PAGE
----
Look – I’ll level with you. the part of reviewing anime that I hate most is summarizing storylines. I just hate it. I mean, what’s the point? If you’re already interested enough in a show or movie to read this review, you’ve probably already read up on the premise of whatever it is you’re thinking about watching, right? And in the case of something as well documented as Appleseed, can I really tell you anything you don’t already know?
Well, there’s a new movie out, so I guess I’d better try. Appleseed Alpha is the third CG movie based on Masamune Shirow’s beloved Appleseed manga, which is by now a firmly established fan favourite series. It brings director Shinji Aramaki back to the property, after two successful previous outings in 2004 (which really needs a UK Blu-ray release!) and 2007 respectively, and pairs him with a Western writer. That should iron out some of those awkward translation issues and ensure mass appeal, right?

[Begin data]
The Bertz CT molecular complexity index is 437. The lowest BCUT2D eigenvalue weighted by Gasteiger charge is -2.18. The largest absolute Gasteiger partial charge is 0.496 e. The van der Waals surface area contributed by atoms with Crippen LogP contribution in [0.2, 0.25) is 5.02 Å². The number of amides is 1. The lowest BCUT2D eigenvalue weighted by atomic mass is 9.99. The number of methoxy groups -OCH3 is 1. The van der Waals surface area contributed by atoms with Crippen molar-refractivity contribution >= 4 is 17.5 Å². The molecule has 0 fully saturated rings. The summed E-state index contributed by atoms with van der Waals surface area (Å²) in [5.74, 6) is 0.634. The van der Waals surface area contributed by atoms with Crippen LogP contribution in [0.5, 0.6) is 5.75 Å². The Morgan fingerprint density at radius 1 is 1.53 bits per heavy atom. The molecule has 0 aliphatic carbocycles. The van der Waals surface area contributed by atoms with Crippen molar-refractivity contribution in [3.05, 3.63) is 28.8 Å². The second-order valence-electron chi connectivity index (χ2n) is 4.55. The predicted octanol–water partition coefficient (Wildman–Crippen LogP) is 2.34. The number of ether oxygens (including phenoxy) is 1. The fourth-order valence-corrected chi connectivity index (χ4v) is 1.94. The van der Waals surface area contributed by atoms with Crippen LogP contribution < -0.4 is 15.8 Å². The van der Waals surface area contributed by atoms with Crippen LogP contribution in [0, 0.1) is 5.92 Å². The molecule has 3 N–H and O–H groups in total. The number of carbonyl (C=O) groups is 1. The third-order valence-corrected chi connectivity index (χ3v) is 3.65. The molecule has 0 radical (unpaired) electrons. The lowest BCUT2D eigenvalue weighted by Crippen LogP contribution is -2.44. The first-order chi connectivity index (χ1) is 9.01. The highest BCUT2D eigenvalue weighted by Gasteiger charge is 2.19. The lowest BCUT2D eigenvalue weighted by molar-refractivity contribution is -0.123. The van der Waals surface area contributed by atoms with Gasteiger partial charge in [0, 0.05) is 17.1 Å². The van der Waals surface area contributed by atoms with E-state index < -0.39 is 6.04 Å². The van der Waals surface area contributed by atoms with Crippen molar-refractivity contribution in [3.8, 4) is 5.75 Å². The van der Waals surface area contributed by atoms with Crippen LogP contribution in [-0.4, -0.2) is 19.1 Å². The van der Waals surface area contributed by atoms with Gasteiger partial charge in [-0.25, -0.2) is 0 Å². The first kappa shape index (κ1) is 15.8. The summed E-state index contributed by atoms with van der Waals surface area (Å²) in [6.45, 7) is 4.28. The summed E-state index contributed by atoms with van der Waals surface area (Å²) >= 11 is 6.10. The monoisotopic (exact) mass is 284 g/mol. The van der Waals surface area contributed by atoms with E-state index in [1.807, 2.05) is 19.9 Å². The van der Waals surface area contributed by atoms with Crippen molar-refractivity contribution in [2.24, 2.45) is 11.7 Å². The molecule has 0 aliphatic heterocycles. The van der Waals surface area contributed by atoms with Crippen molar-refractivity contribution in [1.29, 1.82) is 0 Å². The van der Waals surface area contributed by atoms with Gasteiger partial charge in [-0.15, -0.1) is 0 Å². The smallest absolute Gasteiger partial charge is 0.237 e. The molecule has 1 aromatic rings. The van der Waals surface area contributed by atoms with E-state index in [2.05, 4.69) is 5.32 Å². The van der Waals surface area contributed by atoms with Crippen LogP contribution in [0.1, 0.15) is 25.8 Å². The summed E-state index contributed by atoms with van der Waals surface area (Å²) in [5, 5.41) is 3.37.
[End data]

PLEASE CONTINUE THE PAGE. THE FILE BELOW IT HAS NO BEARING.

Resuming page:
So, what’s the selling point for an Appleseed movie this time around? Apart from seven years’ worth of advances in CG animation, we have the same core characters but a different setting, in keeping with the concept of Alpha being a prequel to Shirow’s manga. In this story, Deunan and her cyborg partner Briareos haven’t made it to Olympus yet. Instead, they’re preoccupied with working off their debt to a cyborg gangster, Two Horns, with Olympus being something of a fairy tale that Deunan clings to. This changes, however, when the pair run into a couple of Olympus citizens during the course of a mission in the post-apocalyptic wasteland. This hapless couple are being pursued by the movie’s new villain, Talos, and it’s from here that things… get a bit hairy.